Existing policies and market conditions in BC prevent many buyers and sellers from fully participating in the market, according to Vancouver’s Central 1 Credit Union.
The firm found that home sales in the province decreased by a massive 40% since the end of 2018. Currently, hopeful buyers are hesitating due to high price levels, while potential sellers would rather wait on the sidelines for a market recovery.
Stricter federal and provincial regulations were cited to be major factors slowing down activity, the analysis noted. Among the most damaging of these policies were B-20 (which weakened purchasing power by 20%) and BC’s 20% foreign buyer tax (which forced capital holders to invest elsewhere).
Even BC’s likely robust economic performance this year will not be able to offset these weaknesses, Central 1 deputy chief economist Bryan Yu said. Residential sales are estimated to further decrease by 11% in 2019.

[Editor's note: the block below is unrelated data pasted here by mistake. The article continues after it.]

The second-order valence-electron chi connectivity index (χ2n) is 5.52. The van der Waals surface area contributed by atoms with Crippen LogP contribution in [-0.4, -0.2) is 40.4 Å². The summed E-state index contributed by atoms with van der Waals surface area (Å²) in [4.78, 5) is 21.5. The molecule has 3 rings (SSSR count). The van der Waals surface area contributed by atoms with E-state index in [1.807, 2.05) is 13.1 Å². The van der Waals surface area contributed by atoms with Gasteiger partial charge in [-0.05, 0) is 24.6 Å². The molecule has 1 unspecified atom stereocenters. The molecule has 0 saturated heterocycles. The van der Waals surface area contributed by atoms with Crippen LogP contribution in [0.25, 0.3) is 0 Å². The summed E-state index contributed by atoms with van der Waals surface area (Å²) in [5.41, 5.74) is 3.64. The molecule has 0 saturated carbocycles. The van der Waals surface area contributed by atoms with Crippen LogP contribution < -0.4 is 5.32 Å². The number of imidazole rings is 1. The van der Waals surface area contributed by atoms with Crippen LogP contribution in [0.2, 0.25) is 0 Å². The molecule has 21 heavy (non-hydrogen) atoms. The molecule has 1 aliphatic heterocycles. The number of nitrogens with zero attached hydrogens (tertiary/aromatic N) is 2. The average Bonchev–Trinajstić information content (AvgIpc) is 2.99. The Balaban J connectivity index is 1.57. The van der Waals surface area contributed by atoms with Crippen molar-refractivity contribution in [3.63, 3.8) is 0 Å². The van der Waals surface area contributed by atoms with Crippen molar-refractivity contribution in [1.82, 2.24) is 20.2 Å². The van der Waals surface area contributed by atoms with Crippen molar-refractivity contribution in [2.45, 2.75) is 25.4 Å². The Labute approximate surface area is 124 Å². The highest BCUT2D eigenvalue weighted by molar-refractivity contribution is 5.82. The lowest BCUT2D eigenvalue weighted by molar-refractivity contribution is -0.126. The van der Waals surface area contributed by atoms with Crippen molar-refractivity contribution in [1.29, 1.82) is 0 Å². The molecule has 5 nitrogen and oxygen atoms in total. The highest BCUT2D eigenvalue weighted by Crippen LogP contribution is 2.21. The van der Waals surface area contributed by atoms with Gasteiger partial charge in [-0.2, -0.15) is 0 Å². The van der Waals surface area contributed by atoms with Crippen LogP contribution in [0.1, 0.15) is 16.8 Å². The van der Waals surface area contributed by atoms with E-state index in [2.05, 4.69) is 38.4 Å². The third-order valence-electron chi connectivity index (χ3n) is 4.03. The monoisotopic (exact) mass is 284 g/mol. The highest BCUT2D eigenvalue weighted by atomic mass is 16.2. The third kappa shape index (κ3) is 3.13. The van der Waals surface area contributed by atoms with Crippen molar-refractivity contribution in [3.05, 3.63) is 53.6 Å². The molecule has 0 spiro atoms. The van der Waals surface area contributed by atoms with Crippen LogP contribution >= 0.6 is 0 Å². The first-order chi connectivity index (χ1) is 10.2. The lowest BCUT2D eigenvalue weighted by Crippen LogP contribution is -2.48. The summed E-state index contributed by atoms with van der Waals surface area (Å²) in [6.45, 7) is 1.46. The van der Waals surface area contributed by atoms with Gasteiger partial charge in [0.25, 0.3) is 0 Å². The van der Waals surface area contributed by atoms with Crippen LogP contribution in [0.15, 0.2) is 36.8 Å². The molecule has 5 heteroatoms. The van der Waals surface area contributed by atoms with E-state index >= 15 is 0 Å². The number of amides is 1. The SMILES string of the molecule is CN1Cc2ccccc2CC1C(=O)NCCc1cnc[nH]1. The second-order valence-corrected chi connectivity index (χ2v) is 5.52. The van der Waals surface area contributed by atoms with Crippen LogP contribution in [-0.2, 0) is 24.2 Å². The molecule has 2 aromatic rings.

And the actual situation this year might even be worse: Yu cautioned that the analysis did not take into account the possible effects of money laundering.
“These were model-driven numbers based on international numbers and I would say very little localized information,” Yu told The Canadian Press. “It seems to me we’re really still searching for those numbers and trying to get a better grasp of them.”
The results of a government report released last month indicated that dirty money inflated BC residential property prices by approximately 5% last year. Finance Minister Carole James also stated that money laundering could have “distorted” the Metro Vancouver housing market by as much as 20%.
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